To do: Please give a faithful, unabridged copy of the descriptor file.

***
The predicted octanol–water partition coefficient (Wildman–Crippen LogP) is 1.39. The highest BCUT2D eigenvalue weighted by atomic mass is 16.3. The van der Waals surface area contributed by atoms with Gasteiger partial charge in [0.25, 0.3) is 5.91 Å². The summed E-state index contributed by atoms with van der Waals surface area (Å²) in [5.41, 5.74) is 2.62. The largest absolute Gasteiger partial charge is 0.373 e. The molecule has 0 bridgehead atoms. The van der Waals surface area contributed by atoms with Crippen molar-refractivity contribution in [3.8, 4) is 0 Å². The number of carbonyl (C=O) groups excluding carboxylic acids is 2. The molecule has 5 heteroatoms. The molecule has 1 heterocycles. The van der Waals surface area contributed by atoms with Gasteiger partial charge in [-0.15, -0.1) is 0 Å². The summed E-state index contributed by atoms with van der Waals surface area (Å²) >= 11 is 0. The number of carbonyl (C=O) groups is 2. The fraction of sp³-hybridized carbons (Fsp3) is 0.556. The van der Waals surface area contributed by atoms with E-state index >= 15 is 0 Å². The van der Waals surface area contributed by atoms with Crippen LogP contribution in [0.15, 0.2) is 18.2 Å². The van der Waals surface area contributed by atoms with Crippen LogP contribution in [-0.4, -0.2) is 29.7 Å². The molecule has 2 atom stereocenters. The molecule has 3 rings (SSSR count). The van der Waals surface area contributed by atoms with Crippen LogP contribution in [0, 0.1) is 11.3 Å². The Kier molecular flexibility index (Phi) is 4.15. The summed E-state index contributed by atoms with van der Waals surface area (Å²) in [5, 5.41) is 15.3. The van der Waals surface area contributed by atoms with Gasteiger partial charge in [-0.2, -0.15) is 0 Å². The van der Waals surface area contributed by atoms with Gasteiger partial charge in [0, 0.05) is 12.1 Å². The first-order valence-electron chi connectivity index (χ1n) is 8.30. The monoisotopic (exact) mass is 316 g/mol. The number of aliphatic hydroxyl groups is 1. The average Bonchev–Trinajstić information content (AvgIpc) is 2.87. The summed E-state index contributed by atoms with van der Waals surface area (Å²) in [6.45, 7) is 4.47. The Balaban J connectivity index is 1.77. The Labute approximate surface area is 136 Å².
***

The predicted octanol–water partition coefficient (Wildman–Crippen LogP) is 1.39. The highest BCUT2D eigenvalue weighted by atomic mass is 16.3. The van der Waals surface area contributed by atoms with Gasteiger partial charge in [0.25, 0.3) is 5.91 Å². The summed E-state index contributed by atoms with van der Waals surface area (Å²) in [5.41, 5.74) is 2.62. The largest absolute Gasteiger partial charge is 0.373 e. The molecule has 0 bridgehead atoms. The van der Waals surface area contributed by atoms with Crippen molar-refractivity contribution in [3.8, 4) is 0 Å². The number of carbonyl (C=O) groups excluding carboxylic acids is 2. The molecule has 5 heteroatoms. The molecule has 1 heterocycles. The van der Waals surface area contributed by atoms with Gasteiger partial charge in [-0.15, -0.1) is 0 Å². The summed E-state index contributed by atoms with van der Waals surface area (Å²) >= 11 is 0. The number of carbonyl (C=O) groups is 2. The fraction of sp³-hybridized carbons (Fsp3) is 0.556. The van der Waals surface area contributed by atoms with E-state index >= 15 is 0 Å². The van der Waals surface area contributed by atoms with Crippen LogP contribution in [0.15, 0.2) is 18.2 Å². The van der Waals surface area contributed by atoms with Crippen LogP contribution in [-0.4, -0.2) is 29.7 Å². The molecule has 2 atom stereocenters. The molecule has 3 rings (SSSR count). The van der Waals surface area contributed by atoms with Crippen LogP contribution in [0, 0.1) is 11.3 Å². The Kier molecular flexibility index (Phi) is 4.15. The summed E-state index contributed by atoms with van der Waals surface area (Å²) in [5, 5.41) is 15.3. The van der Waals surface area contributed by atoms with Gasteiger partial charge in [-0.2, -0.15) is 0 Å². The van der Waals surface area contributed by atoms with Gasteiger partial charge in [0, 0.05) is 12.1 Å². The first-order valence-electron chi connectivity index (χ1n) is 8.30. The monoisotopic (exact) mass is 316 g/mol. The number of aliphatic hydroxyl groups is 1. The average Bonchev–Trinajstić information content (AvgIpc) is 2.87. The summed E-state index contributed by atoms with van der Waals surface area (Å²) in [6.45, 7) is 4.47. The Balaban J connectivity index is 1.77. The Labute approximate surface area is 136 Å².